The private equity secondaries market is sometimes likened to used car sales – brokers trying to peddle second-hand merchandise for the highest price possible.
However, perhaps a more accurate description of how the market works would involve an analogy with the courting of a romantic love interest.
Philip Tsai, a managing director in UBS’ private equity secondary advisory unit, gave a very apt description at Harvard Business School’s Venture Capital and Private Equity Conference in February. Tsai was explaining why the secondaries market was good not only for limited partners looking for an exit, but also for GPs, as a way of meeting new investors.
“That’s how we sell it to GPs. Why do you want to keep an upset, reluctant LP who you know is not going to be in your next fund anyway?” Tsai told the audience at Harvard. “Try to find a replacement limited partner who clearly wants to know you better, clearly likes your portfolio and your price, and may invest in your next fund.” Words to live by – whether offloading stakes in zombie funds, or trying to find a mate.
Tsai’s description was part of a conference panel that discussed the de-stigmatising of the secondary market. Years ago, no one wanted to acknowledge that a secondary transaction was taking place – not the buyer, and not the seller.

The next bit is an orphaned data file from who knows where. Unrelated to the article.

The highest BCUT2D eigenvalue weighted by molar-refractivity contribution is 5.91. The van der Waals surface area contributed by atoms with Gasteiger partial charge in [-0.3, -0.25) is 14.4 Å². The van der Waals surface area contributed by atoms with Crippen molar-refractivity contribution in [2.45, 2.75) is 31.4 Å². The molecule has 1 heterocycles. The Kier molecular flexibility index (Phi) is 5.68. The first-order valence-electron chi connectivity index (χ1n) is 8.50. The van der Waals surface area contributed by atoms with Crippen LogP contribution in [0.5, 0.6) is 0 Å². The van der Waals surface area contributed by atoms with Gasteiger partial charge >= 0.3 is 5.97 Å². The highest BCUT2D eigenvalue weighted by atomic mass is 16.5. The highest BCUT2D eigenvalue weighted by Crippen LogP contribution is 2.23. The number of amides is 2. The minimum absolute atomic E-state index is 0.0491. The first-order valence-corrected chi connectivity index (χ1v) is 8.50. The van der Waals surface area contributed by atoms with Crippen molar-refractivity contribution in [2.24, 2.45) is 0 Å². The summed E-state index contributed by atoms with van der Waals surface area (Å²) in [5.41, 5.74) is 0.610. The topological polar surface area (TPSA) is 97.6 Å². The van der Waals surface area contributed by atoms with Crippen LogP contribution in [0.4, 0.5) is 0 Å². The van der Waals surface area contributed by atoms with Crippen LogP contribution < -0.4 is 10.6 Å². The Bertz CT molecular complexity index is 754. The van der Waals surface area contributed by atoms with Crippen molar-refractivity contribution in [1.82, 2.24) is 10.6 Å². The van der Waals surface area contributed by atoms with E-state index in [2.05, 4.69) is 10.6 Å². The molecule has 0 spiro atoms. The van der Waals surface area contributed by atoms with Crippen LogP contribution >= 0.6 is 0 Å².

But today, the negativity surrounding secondary sales has largely dissipated; for GPs in particular, the strategy should be a way of broadening the investor base.
Secondaries also give LPs confidence that if they need to get out of a fund for some reason, there is a path to exit, panellists said. And it also keeps open the possibility that investors who were not able to get into a fund originally may still have a chance to get some exposure.
Some firms even put together lists of interested buyers in their funds, which they hand out to LPs in the event those investors ever want to exit their commitment, according to John Toomey, a managing director with HarbourVest Partners who focuses on secondary transactions.
This more positive view of the market is apparent from the glut of transactional activity that has taken place lately. Last year, deal volume broke records on the secondary market, coming in around $25 billion; this year, total volume could break $30 billion. That’s a whole lot of love.